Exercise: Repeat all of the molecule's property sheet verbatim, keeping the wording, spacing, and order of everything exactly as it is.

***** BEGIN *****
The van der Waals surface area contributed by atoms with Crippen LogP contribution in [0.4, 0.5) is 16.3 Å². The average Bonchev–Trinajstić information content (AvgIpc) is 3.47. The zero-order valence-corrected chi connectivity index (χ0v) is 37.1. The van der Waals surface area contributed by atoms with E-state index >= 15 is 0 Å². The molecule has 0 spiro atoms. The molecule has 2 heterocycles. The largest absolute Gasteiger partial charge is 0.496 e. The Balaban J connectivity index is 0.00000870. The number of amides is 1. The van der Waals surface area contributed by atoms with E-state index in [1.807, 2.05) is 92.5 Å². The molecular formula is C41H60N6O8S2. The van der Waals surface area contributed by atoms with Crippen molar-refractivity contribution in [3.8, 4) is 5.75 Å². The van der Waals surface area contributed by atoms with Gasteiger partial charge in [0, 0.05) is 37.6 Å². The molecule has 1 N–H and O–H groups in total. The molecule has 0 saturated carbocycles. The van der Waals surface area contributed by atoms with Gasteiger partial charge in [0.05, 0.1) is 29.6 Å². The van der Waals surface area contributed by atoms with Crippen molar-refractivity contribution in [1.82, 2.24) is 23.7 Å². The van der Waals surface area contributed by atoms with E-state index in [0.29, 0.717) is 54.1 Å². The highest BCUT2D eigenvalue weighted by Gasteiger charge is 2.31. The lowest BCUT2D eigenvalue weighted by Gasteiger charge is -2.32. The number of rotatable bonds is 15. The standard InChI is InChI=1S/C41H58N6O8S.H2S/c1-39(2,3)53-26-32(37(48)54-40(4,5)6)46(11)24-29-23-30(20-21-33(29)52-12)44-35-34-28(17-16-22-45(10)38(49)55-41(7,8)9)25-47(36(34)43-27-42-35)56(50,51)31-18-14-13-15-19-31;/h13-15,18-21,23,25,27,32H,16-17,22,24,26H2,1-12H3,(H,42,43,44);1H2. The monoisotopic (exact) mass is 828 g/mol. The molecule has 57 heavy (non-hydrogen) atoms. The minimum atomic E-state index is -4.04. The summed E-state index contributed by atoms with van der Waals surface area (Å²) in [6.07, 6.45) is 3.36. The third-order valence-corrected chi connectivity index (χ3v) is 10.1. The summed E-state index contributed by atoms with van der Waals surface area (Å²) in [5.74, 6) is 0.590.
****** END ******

The van der Waals surface area contributed by atoms with Crippen LogP contribution in [0.4, 0.5) is 16.3 Å². The average Bonchev–Trinajstić information content (AvgIpc) is 3.47. The zero-order valence-corrected chi connectivity index (χ0v) is 37.1. The van der Waals surface area contributed by atoms with E-state index >= 15 is 0 Å². The molecule has 0 spiro atoms. The molecule has 2 heterocycles. The largest absolute Gasteiger partial charge is 0.496 e. The Balaban J connectivity index is 0.00000870. The number of amides is 1. The van der Waals surface area contributed by atoms with E-state index in [1.807, 2.05) is 92.5 Å². The molecular formula is C41H60N6O8S2. The van der Waals surface area contributed by atoms with Crippen molar-refractivity contribution in [3.8, 4) is 5.75 Å². The van der Waals surface area contributed by atoms with Gasteiger partial charge in [0, 0.05) is 37.6 Å². The molecule has 1 N–H and O–H groups in total. The molecule has 0 saturated carbocycles. The van der Waals surface area contributed by atoms with Gasteiger partial charge in [0.05, 0.1) is 29.6 Å². The van der Waals surface area contributed by atoms with Crippen molar-refractivity contribution in [1.82, 2.24) is 23.7 Å². The van der Waals surface area contributed by atoms with E-state index in [0.29, 0.717) is 54.1 Å². The highest BCUT2D eigenvalue weighted by Gasteiger charge is 2.31. The lowest BCUT2D eigenvalue weighted by Gasteiger charge is -2.32. The number of rotatable bonds is 15. The standard InChI is InChI=1S/C41H58N6O8S.H2S/c1-39(2,3)53-26-32(37(48)54-40(4,5)6)46(11)24-29-23-30(20-21-33(29)52-12)44-35-34-28(17-16-22-45(10)38(49)55-41(7,8)9)25-47(36(34)43-27-42-35)56(50,51)31-18-14-13-15-19-31;/h13-15,18-21,23,25,27,32H,16-17,22,24,26H2,1-12H3,(H,42,43,44);1H2. The monoisotopic (exact) mass is 828 g/mol. The molecule has 57 heavy (non-hydrogen) atoms. The minimum atomic E-state index is -4.04. The summed E-state index contributed by atoms with van der Waals surface area (Å²) in [6.07, 6.45) is 3.36. The third-order valence-corrected chi connectivity index (χ3v) is 10.1. The summed E-state index contributed by atoms with van der Waals surface area (Å²) in [5.74, 6) is 0.590.